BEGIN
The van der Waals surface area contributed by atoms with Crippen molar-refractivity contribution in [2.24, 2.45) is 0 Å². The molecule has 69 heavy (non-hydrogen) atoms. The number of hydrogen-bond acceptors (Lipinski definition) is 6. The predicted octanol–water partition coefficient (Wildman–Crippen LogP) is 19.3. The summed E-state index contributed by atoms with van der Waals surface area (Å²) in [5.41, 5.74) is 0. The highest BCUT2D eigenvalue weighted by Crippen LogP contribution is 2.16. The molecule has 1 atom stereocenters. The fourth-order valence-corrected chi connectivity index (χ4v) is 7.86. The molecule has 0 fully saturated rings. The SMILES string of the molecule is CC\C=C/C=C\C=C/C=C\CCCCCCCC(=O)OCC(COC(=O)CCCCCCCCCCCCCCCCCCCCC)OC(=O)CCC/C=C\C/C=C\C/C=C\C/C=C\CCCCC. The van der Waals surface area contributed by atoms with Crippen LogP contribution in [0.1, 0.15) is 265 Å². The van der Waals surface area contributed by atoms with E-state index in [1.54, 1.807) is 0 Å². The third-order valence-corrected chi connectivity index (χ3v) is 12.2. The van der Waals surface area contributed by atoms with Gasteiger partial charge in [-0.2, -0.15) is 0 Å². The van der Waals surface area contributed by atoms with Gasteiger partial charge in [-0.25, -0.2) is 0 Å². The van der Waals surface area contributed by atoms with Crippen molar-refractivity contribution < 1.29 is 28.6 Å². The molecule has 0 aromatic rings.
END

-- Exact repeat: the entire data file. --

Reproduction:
The van der Waals surface area contributed by atoms with Crippen molar-refractivity contribution in [2.24, 2.45) is 0 Å². The molecule has 69 heavy (non-hydrogen) atoms. The number of hydrogen-bond acceptors (Lipinski definition) is 6. The predicted octanol–water partition coefficient (Wildman–Crippen LogP) is 19.3. The summed E-state index contributed by atoms with van der Waals surface area (Å²) in [5.41, 5.74) is 0. The highest BCUT2D eigenvalue weighted by Crippen LogP contribution is 2.16. The molecule has 1 atom stereocenters. The fourth-order valence-corrected chi connectivity index (χ4v) is 7.86. The molecule has 0 fully saturated rings. The SMILES string of the molecule is CC\C=C/C=C\C=C/C=C\CCCCCCCC(=O)OCC(COC(=O)CCCCCCCCCCCCCCCCCCCCC)OC(=O)CCC/C=C\C/C=C\C/C=C\C/C=C\CCCCC. The van der Waals surface area contributed by atoms with Crippen LogP contribution in [0.1, 0.15) is 265 Å². The van der Waals surface area contributed by atoms with E-state index in [1.54, 1.807) is 0 Å². The third-order valence-corrected chi connectivity index (χ3v) is 12.2. The van der Waals surface area contributed by atoms with Gasteiger partial charge in [-0.2, -0.15) is 0 Å². The van der Waals surface area contributed by atoms with Gasteiger partial charge in [-0.25, -0.2) is 0 Å². The van der Waals surface area contributed by atoms with Crippen molar-refractivity contribution < 1.29 is 28.6 Å². The molecule has 0 aromatic rings.